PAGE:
Recent scientific literature is advising that you restrict the use of Melatonin on a temporary basis, such as when you’re travelling across time zones, to help offset jetlag, but not to use it on a regular basis as a sleep aid. Not everybody produces, or requires, the same amount of melatonin, and the timing of taking it is just as important as the amount. For example, some need it earlier in the day than others. As for parents giving it to children, there simply isn’t enough long term research on the effects of children, but given what we know about the effects on adults, why take the risk of giving them nightmares or affecting the quality of their sleep. 

If you suspect your lacking melatonin, a safer and gentler alternative is the natural supplement called L-Tryphtophan. It is the precursor needed for the body to produce serotonin in the gut, which ultimately is synthesized into our own natural version of melatonin. 

3. How do I know if I have a sleep disorder?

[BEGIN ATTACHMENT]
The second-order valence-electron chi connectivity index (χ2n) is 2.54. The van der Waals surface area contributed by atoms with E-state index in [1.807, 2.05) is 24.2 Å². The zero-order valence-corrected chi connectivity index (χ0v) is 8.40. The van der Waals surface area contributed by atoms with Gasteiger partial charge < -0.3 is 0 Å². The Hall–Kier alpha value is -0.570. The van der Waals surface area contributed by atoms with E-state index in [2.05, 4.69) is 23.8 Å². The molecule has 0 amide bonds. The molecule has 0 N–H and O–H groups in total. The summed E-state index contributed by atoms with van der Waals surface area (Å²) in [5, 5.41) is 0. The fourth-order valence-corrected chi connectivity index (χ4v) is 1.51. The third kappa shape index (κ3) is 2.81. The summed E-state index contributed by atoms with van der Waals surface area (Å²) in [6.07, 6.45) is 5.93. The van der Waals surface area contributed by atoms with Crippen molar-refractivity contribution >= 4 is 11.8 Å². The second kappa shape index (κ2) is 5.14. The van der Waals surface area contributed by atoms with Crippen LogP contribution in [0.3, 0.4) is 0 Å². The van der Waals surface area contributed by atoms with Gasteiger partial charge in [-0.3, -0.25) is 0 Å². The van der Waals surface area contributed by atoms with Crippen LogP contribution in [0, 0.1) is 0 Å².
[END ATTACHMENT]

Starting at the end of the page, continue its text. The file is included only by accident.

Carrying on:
Very simply, if you wake up unrefreshed and struggle to stay alert throughout the day, you could have a sleep disorder. If it takes you longer than 30 minutes to fall asleep, and you wake up several times during the night and can’t fall back asleep, you could have a sleep disorder. Most importantly, if someone tells you that you snore loudly, or has heard you gasp or choke during the night, you could have a sleep disorder. In this case, you may be suffering from Obstructive Sleep Apnea (OSA). 

OSA is becoming more and more prevalent and is probably the most dangerous. It’s the result of something blocking our airway while we sleep. We literally stop breathing. When it repeatedly lasts for more than 10 seconds, you officially have OSA. This means we starve both the heart and the brain of oxygen, and this leads to all kinds of other significant health issues including cardiovascular disease and stroke. It also means we don’t get through all of the sleep stages that we need to because every time we gasp for air, it wakes us up and kicks us out of the sleep cycle, thus preventing us from getting the recuperative sleep we need. You’ll be constantly exhausted, unable to focus, and emotionally drained.